The recent proposal to move the borders between Oregon, California and Idaho (google greater Idaho) to create a greater Idaho may sound like a good idea until you start considering secondary issues — issues such as will moving the California boundary incentivize California to move forward with their proposals to separate the state into several states. The proposals have ranged from three to seven new states with each having its own representation in the Senate and the electoral college.

Jim Delmore

Jim Delmore

If the split were to be appropriately gerrymandered by the Democratic-dominated legislature, each of the new states would be dominated by the Democratic party. Taking the worst-case scenario with seven new states, they would shift the balance of power for both the Senate and the electoral college to where the Republicans would be delegated to a permanent minority at the federal level. With the Democrats in permanent control, they would then grant statehood to both D.C. and Puerto Rico to further cement their control.

With this proposal being pushed by the hard-core end of the Republican Party (translation — endorsed by the Idaho Freedom Foundation) the thought is that it would cement their control of the state.

Would this level of control of Idaho be worth being relegated to a permanent minority at the federal level? Just think of how the party platform would have to be modified to allow it to once again be able to get enough candidates elected at the federal level to retake the Senate and White House.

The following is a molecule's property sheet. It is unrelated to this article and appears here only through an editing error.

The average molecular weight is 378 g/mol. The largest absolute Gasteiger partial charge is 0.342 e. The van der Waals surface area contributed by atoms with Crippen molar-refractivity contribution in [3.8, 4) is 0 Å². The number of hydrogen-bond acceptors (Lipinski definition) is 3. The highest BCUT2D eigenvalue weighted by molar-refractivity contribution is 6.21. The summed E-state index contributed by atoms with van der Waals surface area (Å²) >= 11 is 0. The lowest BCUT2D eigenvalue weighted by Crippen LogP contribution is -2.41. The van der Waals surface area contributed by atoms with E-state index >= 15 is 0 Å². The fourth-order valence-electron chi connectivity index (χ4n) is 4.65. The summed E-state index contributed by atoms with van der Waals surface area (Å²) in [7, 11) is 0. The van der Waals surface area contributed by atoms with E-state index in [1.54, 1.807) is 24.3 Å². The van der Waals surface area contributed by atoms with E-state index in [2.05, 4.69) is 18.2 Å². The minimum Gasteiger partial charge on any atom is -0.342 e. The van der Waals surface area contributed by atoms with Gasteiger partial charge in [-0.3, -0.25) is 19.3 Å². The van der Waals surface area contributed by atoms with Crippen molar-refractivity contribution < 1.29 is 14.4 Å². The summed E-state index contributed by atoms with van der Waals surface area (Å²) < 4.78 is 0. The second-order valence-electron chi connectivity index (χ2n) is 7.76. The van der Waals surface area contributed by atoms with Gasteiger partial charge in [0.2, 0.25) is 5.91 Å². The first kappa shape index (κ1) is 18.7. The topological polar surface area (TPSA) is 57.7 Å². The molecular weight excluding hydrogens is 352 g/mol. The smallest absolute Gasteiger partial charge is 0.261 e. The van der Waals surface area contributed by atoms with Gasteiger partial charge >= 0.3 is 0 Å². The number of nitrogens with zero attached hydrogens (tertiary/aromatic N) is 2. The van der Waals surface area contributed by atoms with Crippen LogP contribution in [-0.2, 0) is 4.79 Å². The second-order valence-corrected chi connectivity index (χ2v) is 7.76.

For starters, they would need to support the minimum wage to be increased to a livable level. That would be hard for them to swallow. Then they would need to support full-day kindergarten with lunch being served. After that, they would need to acknowledge the immense student debt accumulated by millions of college graduates that is unlikely to be paid off during their lifetime.

Then they would need to acknowledge the damage the Supreme Court has done and is still doing on things like states blocking women’s rights to control their own bodies and to pass legislation restricting voters’ access to voting. Since it was the Republicans who took advantage of circumstances to pack the Supreme Court with judges who are in debt to right-wing preachers, they are passing down judgments opposed by a majority of our citizens.

These are only the beginning of the areas where the Republican platform would need to be modified to be competitive if California were to be incentivized to split into multiple states.

Like the title of this editorial, be careful what you ask for.

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